"Falling to Pieces" (from The Real Thing)
Even after I had picked up The Real Thing and Album of the Year, my middle-school self was certain that Faith No More had three guys singing for them. Listen to "Falling to Pieces" and see if you can blame me, but be sure to also watch the video, which is perhaps the pinnacle of '80s music video special effects. "Epic" was the far bigger hit, but "Falling to Pieces" has a stronger melody and a more idiosyncratic sound. Although in hindsight, it's strangely basic for something with Mike Patton's name on it.
"A Small Victory" (from Angel Dust)
Far too eccentric for the audience that "Epic" brought them, FNM followed up with their masterpiece, Angel Dust, and head-scratchers like "A Small Victory." Any one of this song's elements--Roddy Bottum's ascending keyboard line, Patton's soaring vocals and Michael Jackson whoops, the hip-hop-flavored breakdown--could probably have made this a hit, but the band preferred to blend them all into something that sounds like an early '90s pop dream gone horribly awry. Or an avant-metal must-hear. Be sure to check out their MTV performance of this song, which proves too much for the VJ.
"Midlife Crisis" (from Angel Dust)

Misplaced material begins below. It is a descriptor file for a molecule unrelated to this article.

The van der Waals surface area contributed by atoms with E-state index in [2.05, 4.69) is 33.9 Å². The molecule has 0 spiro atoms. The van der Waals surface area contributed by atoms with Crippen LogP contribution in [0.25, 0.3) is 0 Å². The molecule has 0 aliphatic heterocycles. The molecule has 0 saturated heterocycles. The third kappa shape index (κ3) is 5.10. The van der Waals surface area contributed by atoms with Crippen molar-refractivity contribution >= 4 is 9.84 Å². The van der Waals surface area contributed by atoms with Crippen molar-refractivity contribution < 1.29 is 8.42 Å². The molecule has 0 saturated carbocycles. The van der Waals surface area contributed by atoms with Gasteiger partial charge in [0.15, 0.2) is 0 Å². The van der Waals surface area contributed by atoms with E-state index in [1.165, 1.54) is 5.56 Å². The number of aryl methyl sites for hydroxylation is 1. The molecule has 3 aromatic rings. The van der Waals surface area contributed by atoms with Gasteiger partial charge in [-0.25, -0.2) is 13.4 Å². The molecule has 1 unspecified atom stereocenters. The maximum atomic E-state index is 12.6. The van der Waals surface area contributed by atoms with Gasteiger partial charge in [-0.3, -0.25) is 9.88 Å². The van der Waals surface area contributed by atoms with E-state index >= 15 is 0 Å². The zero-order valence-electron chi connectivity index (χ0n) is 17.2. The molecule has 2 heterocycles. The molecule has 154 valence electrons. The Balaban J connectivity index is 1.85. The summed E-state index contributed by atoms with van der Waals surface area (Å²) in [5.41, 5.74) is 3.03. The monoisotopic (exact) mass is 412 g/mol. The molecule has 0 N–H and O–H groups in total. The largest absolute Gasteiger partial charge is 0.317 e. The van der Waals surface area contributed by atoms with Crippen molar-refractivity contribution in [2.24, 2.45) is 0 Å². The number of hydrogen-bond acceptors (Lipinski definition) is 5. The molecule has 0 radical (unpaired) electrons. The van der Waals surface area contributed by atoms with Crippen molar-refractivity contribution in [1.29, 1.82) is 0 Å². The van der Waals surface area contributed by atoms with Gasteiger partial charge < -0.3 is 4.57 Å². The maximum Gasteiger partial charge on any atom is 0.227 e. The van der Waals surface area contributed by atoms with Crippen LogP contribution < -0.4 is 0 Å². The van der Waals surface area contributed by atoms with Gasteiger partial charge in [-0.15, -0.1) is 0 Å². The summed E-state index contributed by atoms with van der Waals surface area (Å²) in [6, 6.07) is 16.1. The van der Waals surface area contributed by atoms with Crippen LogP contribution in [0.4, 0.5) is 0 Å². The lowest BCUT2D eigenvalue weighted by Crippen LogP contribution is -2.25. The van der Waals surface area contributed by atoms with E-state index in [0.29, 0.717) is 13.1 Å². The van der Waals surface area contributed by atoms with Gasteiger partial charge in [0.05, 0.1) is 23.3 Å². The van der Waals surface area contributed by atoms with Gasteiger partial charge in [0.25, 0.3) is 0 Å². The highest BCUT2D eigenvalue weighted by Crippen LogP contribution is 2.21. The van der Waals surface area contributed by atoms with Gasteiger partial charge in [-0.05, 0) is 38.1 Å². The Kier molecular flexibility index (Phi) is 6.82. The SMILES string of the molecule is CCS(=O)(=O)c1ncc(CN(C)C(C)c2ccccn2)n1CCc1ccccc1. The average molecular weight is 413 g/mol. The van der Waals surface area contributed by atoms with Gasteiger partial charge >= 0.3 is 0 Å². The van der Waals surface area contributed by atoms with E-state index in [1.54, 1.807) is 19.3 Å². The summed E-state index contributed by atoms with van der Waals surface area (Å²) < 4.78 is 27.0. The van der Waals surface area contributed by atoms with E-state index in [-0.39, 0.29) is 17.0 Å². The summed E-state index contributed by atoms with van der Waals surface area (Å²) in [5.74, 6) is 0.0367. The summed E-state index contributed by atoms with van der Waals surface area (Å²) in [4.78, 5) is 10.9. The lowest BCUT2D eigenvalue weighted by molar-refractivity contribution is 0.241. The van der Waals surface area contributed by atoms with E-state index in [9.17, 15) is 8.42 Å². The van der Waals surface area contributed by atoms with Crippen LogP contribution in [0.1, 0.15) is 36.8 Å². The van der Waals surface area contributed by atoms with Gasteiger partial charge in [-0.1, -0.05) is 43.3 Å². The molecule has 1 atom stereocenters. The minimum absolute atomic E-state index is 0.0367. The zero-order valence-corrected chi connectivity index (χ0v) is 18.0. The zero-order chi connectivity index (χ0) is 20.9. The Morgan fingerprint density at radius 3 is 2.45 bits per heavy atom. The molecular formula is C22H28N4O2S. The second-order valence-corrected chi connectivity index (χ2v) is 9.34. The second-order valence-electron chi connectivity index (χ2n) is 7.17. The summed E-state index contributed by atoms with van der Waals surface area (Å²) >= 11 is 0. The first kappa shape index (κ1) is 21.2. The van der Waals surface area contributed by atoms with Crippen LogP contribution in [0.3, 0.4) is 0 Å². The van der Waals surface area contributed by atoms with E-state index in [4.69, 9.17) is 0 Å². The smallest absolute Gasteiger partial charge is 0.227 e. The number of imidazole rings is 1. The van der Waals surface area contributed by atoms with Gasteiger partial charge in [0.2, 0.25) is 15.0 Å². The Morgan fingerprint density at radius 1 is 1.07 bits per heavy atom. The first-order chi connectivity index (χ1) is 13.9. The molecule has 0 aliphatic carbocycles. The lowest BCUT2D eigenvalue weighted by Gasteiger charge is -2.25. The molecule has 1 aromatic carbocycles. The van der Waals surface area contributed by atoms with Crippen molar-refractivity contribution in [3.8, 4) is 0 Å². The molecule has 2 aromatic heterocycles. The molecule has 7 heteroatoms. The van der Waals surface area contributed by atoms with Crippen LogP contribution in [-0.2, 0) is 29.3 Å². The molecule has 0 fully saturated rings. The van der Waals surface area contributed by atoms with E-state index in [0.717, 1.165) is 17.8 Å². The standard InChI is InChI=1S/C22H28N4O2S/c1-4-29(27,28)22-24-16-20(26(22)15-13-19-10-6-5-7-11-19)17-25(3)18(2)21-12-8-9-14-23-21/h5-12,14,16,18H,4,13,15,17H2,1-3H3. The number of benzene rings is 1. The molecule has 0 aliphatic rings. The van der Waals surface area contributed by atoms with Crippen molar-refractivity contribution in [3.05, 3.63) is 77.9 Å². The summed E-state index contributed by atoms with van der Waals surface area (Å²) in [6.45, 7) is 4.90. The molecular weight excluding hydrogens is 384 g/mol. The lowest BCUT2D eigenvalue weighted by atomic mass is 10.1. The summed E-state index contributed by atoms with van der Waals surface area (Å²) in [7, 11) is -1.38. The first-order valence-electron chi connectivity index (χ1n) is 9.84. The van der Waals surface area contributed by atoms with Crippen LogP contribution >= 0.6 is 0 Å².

As with many iconoclasts, Faith No More are probably most unsettling at their accessible and straight-forward moments. The furthest they got in that area was probably their cover of the Commodores' "Easy," but the original "Midlife Crisis" is up there. Mike Patton has stated that he's more concerned with the sounds of the words he sings than his actual lyrical content, but this is a relatively candid song. "Midlife Crisis" sounds like it's building up to something abrasive, but it ends with the hook and bridge blending into an almost pretty crescendo.
"Everything's Ruined" (from Angel Dust)
A tuneful, almost danceable Angel Dust highlight that's unfortunately remembered for possibly the worst dance moves and use of a blue screen in music video history. And yet, it's more watchable than most good music videos, few of which have such awesome soundtracks.
"Epic" (from The Real Thing)
The one song from Mike Patton's illustrious, unwieldy career that everybody knows. Rapping over a hard rock riff may not be as groundbreaking as it was 20 years ago, but I defy you to find someone who can match Mike Patton's howls and Jim Martin's chugging, modestly-titled composition. Allegedly the video's starring goldfish belonged to Björk.